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The Inner Life of Martin Frost: A Film by Paul Auster
References to this work on external resources.
Wikipedia in English
Amazon.com Product Description (ISBN 0312427034, Paperback)
A Picador Paperback Original
From The New York Trilogy to The Book of Illusions and Travels in the Scriptorium, Paul Auster is one of America's most spectacularly inventive novelists. Smoke, Blue in the Face, and Lulu on the Bridge established him as an award-winning filmmaker. The Inner Life of Martin Frost brings together his talents as a novelist and filmmaker with a work that is tender, moving, and funny.
Searching for solitude, the writer Martin Frost borrows a friend's country house. Waking up one morning, he is shocked to find a nearly naked young woman beside him in bed. She also has a key to the house and claims to be the owner's niece. Martin's initial annoyance at Claire's intrusion is rapidly forgotten as he falls passionately in love with her. Even when it is revealed that Claire is not who she claims to be, their idyllic passion continues--until she suddenly falls ill.
The Inner Life of Martin Frost is based on an imaginary film that appears in his novel The Book of Illusions. Unlike the fictional Hector Spelling's "lost" 1946 black and white film of the same title, Auster's luminous celebration of the mysteries of love, art, and the imagination will be released in 2007.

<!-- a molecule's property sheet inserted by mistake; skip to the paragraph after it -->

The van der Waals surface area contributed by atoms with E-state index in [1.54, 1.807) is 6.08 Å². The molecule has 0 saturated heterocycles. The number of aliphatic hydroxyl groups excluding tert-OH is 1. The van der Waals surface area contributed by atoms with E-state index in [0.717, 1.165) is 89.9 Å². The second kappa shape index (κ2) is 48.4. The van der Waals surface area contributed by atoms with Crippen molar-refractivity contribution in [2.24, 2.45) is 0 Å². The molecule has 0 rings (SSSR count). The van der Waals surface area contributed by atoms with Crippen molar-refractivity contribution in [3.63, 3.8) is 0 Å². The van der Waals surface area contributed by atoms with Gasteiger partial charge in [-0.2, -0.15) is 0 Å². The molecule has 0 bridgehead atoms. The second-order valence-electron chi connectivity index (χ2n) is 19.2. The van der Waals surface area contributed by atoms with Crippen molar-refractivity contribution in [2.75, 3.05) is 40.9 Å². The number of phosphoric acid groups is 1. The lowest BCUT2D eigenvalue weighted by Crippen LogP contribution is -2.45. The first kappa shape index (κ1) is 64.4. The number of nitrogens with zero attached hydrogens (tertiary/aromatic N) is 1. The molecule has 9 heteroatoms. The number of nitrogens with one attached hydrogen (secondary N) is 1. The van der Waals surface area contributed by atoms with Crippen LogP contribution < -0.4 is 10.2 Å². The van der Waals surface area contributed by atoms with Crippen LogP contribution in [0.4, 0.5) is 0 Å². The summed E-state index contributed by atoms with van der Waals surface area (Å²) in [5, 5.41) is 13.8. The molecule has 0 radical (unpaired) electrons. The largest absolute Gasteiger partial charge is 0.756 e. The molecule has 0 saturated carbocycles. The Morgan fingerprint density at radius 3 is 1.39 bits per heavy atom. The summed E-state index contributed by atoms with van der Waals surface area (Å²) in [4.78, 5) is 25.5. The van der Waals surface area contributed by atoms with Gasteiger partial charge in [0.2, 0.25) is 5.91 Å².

(retrieved from Amazon Thu, 12 Mar 2015 18:16:23 -0400)
After working for three years on a novel, writer Martin Frost borrows the empty country house of friends for a long-needed rest. No sooner does he arrive, however, then an idea for a story comes to him. When he wakes the next morning, eager to begin his new tale, he is shocked to discover a young woman sleeping next to him in bed-- the attractive, effervescent Claire. Presumably the niece of his hosts, she wittily overcomes Martin's initial resistance to her and the two of them fall in love. But is Claire really the person she claims to be? What bearing does this mysterious muse have on Martin's work and what consequences does Martin's writing have on her?
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